Tags: jasta | terrorism | victims | islamic

JASTA Law Against Terrorism Won't Work

JASTA Law Against Terrorism Won't Work

A young girl holds her mother during a commemoration ceremony for the victims of the September 11 terrorist attacks at the National September 11 Memorial and Museum fifteen years after the day on September 11, 2016 in New York City. (Spencer Platt/Getty Images)

By Monday, 26 September 2016 12:32 PM Current | Bio | Archive

I understand the pain. I almost lost a son in Afghanistan. I have lost a number of good friends and colleagues over the years to the scourge of Islamic terrorism.

I also understand the frustration. I feel the weariness that comes with perpetual war. I wish for a government that will bring us victory and make those that have attacked us truly pay for the crimes they have committed.

On its face the Justice Against Sponsors of Terrorism Act (JASTA) appears straightforward enough. It will allow victims of terrorist acts to bring lawsuits against foreign governments deemed guilty of supporting terrorism. It will promote justice. It will help American citizens right wrongs.

In practice it will not be a benefit. In practice it will be harmful in the extreme not only to individual Americans but also to the country as a whole.

First, JASTA will not simply allow Americans to sue state sponsors of terrorism. That is, in fact, already possible under existing law and has been done regarding Iran. Rather, JASTA will allow any American to file suit against any foreign government for any action that an individual American claims to constitute terrorism.

Think about the implications of that. We are not simply talking about Americans suing Saudi Arabia. We are talking about Americans potentially suing Israel over its actions in the West bank or Great Britain for its actions in Ireland.

Second, JASTA will invite the enactment of a host of similar pieces of legislation worldwide. We may not lose any sleep over the idea of Americans suing certain Middle Eastern states. Are we prepared, however, to suffer the impact of the response? What happens to American soldiers, businessmen, and diplomats abroad when they are subjected to lawsuits and criminal prosecutions because of their actions on foreign soil? How many lawsuits will be filed against our citizens by Pakistani individuals angry with our nation’s drone attacks on its citizens?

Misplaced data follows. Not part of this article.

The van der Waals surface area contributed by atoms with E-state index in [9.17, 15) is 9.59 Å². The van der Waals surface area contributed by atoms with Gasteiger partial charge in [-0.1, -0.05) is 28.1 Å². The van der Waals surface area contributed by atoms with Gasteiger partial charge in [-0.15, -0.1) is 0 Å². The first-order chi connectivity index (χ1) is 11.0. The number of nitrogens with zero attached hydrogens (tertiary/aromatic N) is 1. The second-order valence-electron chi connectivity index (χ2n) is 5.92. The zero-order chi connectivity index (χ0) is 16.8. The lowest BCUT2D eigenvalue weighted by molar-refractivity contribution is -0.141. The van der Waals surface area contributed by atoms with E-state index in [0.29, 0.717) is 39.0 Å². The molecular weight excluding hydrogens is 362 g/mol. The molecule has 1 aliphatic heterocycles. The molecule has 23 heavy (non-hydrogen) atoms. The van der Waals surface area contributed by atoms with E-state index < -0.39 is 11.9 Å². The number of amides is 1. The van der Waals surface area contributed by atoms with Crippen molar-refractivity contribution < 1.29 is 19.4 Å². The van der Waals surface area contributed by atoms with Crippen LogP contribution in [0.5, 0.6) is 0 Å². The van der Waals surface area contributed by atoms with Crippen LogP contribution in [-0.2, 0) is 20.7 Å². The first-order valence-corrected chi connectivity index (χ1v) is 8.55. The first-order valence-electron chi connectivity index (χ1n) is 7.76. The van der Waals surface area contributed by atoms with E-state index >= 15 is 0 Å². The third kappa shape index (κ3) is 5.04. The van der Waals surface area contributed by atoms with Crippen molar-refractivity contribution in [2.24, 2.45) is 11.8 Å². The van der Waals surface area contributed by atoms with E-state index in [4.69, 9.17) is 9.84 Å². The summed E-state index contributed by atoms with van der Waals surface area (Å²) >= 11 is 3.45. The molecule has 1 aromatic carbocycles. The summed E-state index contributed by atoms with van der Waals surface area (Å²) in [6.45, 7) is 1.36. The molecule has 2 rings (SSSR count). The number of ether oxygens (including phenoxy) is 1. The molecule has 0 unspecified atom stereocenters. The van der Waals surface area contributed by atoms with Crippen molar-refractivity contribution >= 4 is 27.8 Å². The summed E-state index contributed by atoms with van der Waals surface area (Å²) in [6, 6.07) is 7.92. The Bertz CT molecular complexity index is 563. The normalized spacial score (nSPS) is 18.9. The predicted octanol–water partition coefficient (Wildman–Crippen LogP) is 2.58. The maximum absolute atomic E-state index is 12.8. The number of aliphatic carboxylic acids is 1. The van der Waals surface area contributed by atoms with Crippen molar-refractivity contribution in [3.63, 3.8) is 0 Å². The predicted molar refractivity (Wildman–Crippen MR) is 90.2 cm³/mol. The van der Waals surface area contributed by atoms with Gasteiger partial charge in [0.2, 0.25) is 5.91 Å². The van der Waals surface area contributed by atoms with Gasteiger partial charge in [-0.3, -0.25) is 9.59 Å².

Finally, we must wrestle with the very profound foreign policy implications. We live in an imperfect world. I know from personal experience how difficult it is to decide what issues to raise with foreign governments and when. With great frequency we make cold, hard calculations not to push certain issues, because in the larger scheme of things the continued cooperation of a foreign nation is critical to the safety and security of American citizens.

JASTA will, in effect, destroy the ability of the U.S. Government to make those critical calculations. It will hand foreign policy over to 360 million Americans, all of them with very different foreign policy ideas.

We will pay the price. At critical junctures, when the cooperation of a foreign nation is vital to our diplomatic and military efforts abroad, we will find individual citizens pushing personal agendas interfering with and thwarting our efforts to secure a deal or finalize a treaty. We will lose the use of a critical airbase. We will find a foreign government unwilling to continue to cooperate with us in intelligence efforts that save American lives and prevent attacks here at home.

We need justice. We need closure. We need to feel that we have responded to those who have attacked us and made them pay the price.

JASTA is not the way. If you are frustrated with the endless war and the futility of our efforts to date, demand better. Go to the polls. Vote for men and women who will prosecute the war against terror with vigor and the will win it.

The answer to our frustration with this conflict and our government’s seeming inability to bring murderers and terrorists to justice does not lie in having private citizens take on those responsibilities. It lies in demanding better. It lies in making our government do its job.

Charles S. Faddis, retired CIA operations officer, led the first CIA team into Iraq (in 2002) and retired as head of CIA’s Counterterrorism WMD unit. He is a senior counterterrorism editor for Homeland Security Today and a contributor to EpicTimes.com, Andmagazine.com, Fox News, and OANN.com. He also is a former congressional candidate and consultant to the U.S. government on military/intel issues. He is the author of “Beyond Repair” (on the need for intel reform). Faddis is a U.S. Army veteran and former assistant attorney general. For more of his reports, Go Here Now.

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I understand the pain. I almost lost a son in Afghanistan. I have lost a number of good friends and colleagues over the years to the scourge of Islamic terrorism.
jasta, terrorism, victims, islamic
Monday, 26 September 2016 12:32 PM
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